Donald's Encyclopedia of Popular Music


McDONALD, Country Joe

(b 1 January 1942, El Monte CA) Singer, songwriter, guitarist, bandleader: an urban folkie whose band Country Joe and the Fish established him in protest, but who wrote mostly non-protest songs and was always a first-rate entertainer. He formed a rock band in high school as a vocalist, began playing guitar and harmonica; joined the U.S. Navy; attended college in L.A. but moved to San Francisco and formed the Fish with guitarist Barry Melton, David Cohen and 'Chicken' Hirsch; appeared in coffee houses etc. His first record was his stage opener 'I Feel Like I'm Fixing To Die Rag' '65, included in the music magazine Rag Baby published by McDonald and Ed Denson, a former Sing Out! editor who managed the group and landed a Vanguard record deal in 1966.

Their savage, often hilarious pro-nonsense anti-war act was preserved on LPs Electric Music For Mind And Body '67 (including 'Not So Sweet Lorraine'), I Feel Like I'm Fixin' To Die and Together '68, Here We Go Again '69 (rock critics griped because the eclectic LP included members of Big Brother and the Holding Company, Jefferson Airplane, the Count Basie band and the Oakland Symphony Orchestra). They were famous for the F-U-C-K cheer: 'Gimme an F! ... Gimme a U!...' and for lyrics like 'Be the first family on your block/To have your boy come home in a box!' They toured Europe late '67 and were scheduled to play in Chicago during the Democratic national convention in '68, but Joe cancelled because he could smell violence and could not accept responsibility for anyone getting hurt. He was not really a protester but a conservative who could think; his famous quote was 'the most revolutionary thing you can do in this country is change your mind'. The Fish played at the Woodstock Festival '69 and toured Europe again; C.J. Fish (live from the tour) was issued '70.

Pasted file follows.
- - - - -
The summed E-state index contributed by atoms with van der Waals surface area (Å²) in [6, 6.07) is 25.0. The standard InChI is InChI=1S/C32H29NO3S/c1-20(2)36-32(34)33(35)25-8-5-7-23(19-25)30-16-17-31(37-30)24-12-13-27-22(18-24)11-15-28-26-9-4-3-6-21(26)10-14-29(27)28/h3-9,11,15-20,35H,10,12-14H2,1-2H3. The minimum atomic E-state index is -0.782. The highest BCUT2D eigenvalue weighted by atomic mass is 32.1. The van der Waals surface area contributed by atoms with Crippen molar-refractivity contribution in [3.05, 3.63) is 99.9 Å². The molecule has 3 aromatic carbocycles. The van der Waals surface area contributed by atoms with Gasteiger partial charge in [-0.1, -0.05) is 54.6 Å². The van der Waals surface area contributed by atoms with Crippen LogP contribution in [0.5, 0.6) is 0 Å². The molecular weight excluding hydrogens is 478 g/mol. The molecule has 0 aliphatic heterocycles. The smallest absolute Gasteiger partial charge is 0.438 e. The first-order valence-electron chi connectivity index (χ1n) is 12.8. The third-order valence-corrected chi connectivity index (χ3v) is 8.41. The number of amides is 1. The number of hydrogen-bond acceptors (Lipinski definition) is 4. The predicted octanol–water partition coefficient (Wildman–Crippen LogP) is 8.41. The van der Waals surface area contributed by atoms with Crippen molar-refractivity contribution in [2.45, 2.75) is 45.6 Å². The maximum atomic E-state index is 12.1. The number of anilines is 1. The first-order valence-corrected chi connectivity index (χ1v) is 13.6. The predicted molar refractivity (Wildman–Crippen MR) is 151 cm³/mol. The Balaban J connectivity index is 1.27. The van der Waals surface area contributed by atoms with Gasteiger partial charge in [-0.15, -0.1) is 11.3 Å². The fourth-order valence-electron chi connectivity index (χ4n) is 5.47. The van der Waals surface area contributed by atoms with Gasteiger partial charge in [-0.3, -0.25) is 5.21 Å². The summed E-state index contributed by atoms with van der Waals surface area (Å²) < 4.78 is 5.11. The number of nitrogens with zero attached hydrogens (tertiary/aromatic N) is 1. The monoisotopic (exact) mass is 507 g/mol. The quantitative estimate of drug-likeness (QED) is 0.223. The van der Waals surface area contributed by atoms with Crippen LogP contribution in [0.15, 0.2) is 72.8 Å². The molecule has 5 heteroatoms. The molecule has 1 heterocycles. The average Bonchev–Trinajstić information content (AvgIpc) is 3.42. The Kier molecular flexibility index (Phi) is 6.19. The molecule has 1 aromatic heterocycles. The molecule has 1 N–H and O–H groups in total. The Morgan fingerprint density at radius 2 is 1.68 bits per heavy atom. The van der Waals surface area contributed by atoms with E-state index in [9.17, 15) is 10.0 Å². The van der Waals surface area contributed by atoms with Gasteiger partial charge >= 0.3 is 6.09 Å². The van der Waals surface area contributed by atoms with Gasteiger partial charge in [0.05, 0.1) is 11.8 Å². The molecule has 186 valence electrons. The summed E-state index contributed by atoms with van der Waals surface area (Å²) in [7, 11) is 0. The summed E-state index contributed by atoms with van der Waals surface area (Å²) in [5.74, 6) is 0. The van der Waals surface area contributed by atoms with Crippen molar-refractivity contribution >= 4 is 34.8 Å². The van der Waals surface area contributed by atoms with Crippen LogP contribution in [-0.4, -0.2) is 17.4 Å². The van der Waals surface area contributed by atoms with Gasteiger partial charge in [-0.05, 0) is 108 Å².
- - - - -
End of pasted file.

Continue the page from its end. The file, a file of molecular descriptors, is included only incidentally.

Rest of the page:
The Fish disbanded '70; McDonald and Melton formed a lineup to appear in film Zacharia '71 (a satirical rock western written by avant-garde comedy outfit Firesign Theatre, whose script was garbled in the filming). He wrote and performed music for Danish film Quiet Days In Clichy based on Henry Miller, appeared in Chilean film Què Haser, toured with a group called All Stars including women '73, wrote anti-sexism songs as well as 'Save The Whales' '70s, performed on behalf of veterans' rights '82. His solo albums include Incredible! Live!, Thinking Of Woody, Tonight I'm Singing Just For You (a country album made in Nashville), Hold On--It's Coming, War War War (based on WWI poems of Robert W. Service, Rhymes Of A Red Cross Man) were all issued early '70s. Paradise With An Ocean View '75 included 'Breakfast For Two', Rock And Roll Music From The Planet Earth '78 included 'Bring Back The Sixties, Man', Reunion (with the Fish) were all on Fantasy. Later albums were Carry On on Shanachie, Superstitious Blues on Rykodisc, Child's Play on Rag Baby, reissues and newer albums Into The Fray, Peace On Earth (with Maria Muldaur, Mickey Hart, Bob Weir etc) and Vietnam Experience on One Way. Melton made solo Bright Sun Is Shining '72 on Vanguard, others.